Gilmers continued to breed holsteins and began to feed more forages. They installed tile drainage to increase the yields of their crops. Dwight’s son, Reg joined the farm in the mid-80’s and in the 90’s they focused on improving efficiencies and genetics. The Gilmer’s purchased their first TMR feeding system in 1992. In 1998, the Gilmers went from tie-stalls to a sand bedded free-stall system and increased the size of their herd to 150.
At the time, the farm was 100 per cent tile drained and they switched to bunker silos for feed storage. Jeff and James Gilmer started working on the farm in 2009 and were up to 600 acres including a mixture of corn, soybeans, hay and small grains.
Technology allowed the Gilmers to increase the size of their herd in the past 18 years and more land was bought growing the farm to 1,000 acres and another 200 acres were still forested. In 2013 they began milking three times daily and in 2016 the farm would invest in robotic milkers and a new barn. The farm then had enough acreage to do some cash cropping for extra income.
Rideau-St. Lawrence Veterinary Services were the main provider of the Gilmers for over 30 years and took part in the design of the new barn.
Quoting a posted sign at the open barn the veterinary service said, “it was a proud member of the design team creating a spacious, state-of-the-art dairy facility designed to optimize cow comfort, health and performance and ease of animal handling,” and went on to congratulate the Gilmer family.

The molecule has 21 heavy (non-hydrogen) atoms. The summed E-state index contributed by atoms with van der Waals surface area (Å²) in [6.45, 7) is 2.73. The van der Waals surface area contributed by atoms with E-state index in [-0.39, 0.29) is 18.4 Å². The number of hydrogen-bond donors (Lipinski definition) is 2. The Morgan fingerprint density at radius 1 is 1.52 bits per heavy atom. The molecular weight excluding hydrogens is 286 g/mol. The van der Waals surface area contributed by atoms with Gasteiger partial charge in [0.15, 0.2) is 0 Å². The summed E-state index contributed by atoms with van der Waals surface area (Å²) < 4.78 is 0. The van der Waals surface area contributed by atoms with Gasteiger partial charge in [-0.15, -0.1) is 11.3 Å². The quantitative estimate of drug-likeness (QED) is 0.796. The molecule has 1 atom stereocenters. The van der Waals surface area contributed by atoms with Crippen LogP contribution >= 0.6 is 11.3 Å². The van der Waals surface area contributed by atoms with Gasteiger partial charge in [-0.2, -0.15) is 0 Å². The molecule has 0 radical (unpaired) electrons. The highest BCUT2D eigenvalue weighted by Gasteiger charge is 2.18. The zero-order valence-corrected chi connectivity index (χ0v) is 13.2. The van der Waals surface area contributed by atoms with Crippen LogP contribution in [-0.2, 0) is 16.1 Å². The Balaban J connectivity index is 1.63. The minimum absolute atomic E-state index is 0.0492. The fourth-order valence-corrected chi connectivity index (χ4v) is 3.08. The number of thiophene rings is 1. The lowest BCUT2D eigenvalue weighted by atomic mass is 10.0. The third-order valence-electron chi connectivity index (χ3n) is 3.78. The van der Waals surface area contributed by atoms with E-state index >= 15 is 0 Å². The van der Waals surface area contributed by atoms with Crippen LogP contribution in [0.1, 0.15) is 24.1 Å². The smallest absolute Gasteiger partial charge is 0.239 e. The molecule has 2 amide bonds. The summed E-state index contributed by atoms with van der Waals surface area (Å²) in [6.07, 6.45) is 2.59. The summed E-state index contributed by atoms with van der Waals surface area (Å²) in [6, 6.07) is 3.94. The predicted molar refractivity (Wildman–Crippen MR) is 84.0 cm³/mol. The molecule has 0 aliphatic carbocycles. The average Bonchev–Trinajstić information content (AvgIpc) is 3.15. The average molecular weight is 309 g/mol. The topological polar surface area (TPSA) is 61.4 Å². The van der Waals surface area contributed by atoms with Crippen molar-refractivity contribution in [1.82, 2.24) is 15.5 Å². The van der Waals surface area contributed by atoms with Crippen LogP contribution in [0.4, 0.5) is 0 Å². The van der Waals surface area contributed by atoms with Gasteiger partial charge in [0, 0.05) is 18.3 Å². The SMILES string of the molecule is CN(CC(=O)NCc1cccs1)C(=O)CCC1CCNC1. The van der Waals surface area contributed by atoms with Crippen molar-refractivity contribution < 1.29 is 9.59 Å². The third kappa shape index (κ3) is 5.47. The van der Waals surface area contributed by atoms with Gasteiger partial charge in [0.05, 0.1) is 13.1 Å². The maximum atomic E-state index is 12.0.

The new barn featured deep-bedded sand for production, lameness and longevity, 50” wide spacious stalls that are less restrictive that allows more comfortable lying positions, optimal stall lengths for proper lunge, 18 foot platform for head stalls, wide stall dividers 38” top to bottom and it enables cows to side lunge, if necessary, and brisket locators.
The ventilation system and heat abatement system included 15 3’ x 3’ exhaust chimneys to remove stale air from the barn, 14 foot opening in the outer wall for natural ventilation, 52” belt driven fans spaced 36 feet apart that moves air at 400 ft/min., sprinklers along the feeding line for evaporative cooling, and fans along the feed bunk. Facilities included 30” of bunk space, 120 square feet of lying space for cows and waterers located with access from scrape alley to prevent wetting straw pack, a pen for dry cows for up to 21-28 days before due date. Robotic features included are 4 Lely A4 Astronaut milkers two of which were “L” shaped and two tollgate style, robotic entrances and exits to reduce crowding and removable footpaths set-up at exit of robot.
The barn also features wide 14 foot scrape alleys and crossovers for stress-free cow flow, a 12 foot stall alley with crossover width of 14 foot, minimum crossover heights are between 3 1/2 and five inches and grooved floors.
Also featured was a Houle manure handling system. The Gilmer’s guess that approximately 200-250 people had visited the open barn from 9 a.m to 4 p.m. and then prepared to host the Dundas County Holstein Club’s Twilight celebration.